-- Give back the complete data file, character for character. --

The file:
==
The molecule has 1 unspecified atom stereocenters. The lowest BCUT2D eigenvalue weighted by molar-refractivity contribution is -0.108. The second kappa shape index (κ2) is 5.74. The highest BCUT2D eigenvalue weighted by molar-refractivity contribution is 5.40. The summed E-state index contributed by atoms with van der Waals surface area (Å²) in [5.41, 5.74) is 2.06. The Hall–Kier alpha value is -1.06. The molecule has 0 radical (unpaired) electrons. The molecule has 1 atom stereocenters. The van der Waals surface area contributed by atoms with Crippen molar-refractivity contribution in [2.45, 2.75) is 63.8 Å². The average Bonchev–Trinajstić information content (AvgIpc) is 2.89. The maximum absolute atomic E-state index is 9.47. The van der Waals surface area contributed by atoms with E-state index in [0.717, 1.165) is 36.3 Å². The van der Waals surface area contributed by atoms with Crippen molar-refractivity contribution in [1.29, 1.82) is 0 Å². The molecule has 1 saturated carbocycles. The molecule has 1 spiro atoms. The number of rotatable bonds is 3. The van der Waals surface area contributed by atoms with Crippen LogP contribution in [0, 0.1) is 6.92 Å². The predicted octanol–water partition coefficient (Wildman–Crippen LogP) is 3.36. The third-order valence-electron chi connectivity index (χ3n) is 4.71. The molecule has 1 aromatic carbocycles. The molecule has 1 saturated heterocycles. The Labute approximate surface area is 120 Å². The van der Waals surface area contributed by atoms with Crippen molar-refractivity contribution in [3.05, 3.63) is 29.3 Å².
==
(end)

The molecule has 1 unspecified atom stereocenters. The lowest BCUT2D eigenvalue weighted by molar-refractivity contribution is -0.108. The second kappa shape index (κ2) is 5.74. The highest BCUT2D eigenvalue weighted by molar-refractivity contribution is 5.40. The summed E-state index contributed by atoms with van der Waals surface area (Å²) in [5.41, 5.74) is 2.06. The Hall–Kier alpha value is -1.06. The molecule has 0 radical (unpaired) electrons. The molecule has 1 atom stereocenters. The van der Waals surface area contributed by atoms with Crippen molar-refractivity contribution in [2.45, 2.75) is 63.8 Å². The average Bonchev–Trinajstić information content (AvgIpc) is 2.89. The maximum absolute atomic E-state index is 9.47. The van der Waals surface area contributed by atoms with E-state index in [0.717, 1.165) is 36.3 Å². The van der Waals surface area contributed by atoms with Crippen molar-refractivity contribution in [1.29, 1.82) is 0 Å². The molecule has 1 saturated carbocycles. The molecule has 1 spiro atoms. The number of rotatable bonds is 3. The van der Waals surface area contributed by atoms with Crippen LogP contribution in [0, 0.1) is 6.92 Å². The predicted octanol–water partition coefficient (Wildman–Crippen LogP) is 3.36. The third-order valence-electron chi connectivity index (χ3n) is 4.71. The molecule has 1 aromatic carbocycles. The molecule has 1 saturated heterocycles. The Labute approximate surface area is 120 Å². The van der Waals surface area contributed by atoms with Crippen molar-refractivity contribution in [3.05, 3.63) is 29.3 Å².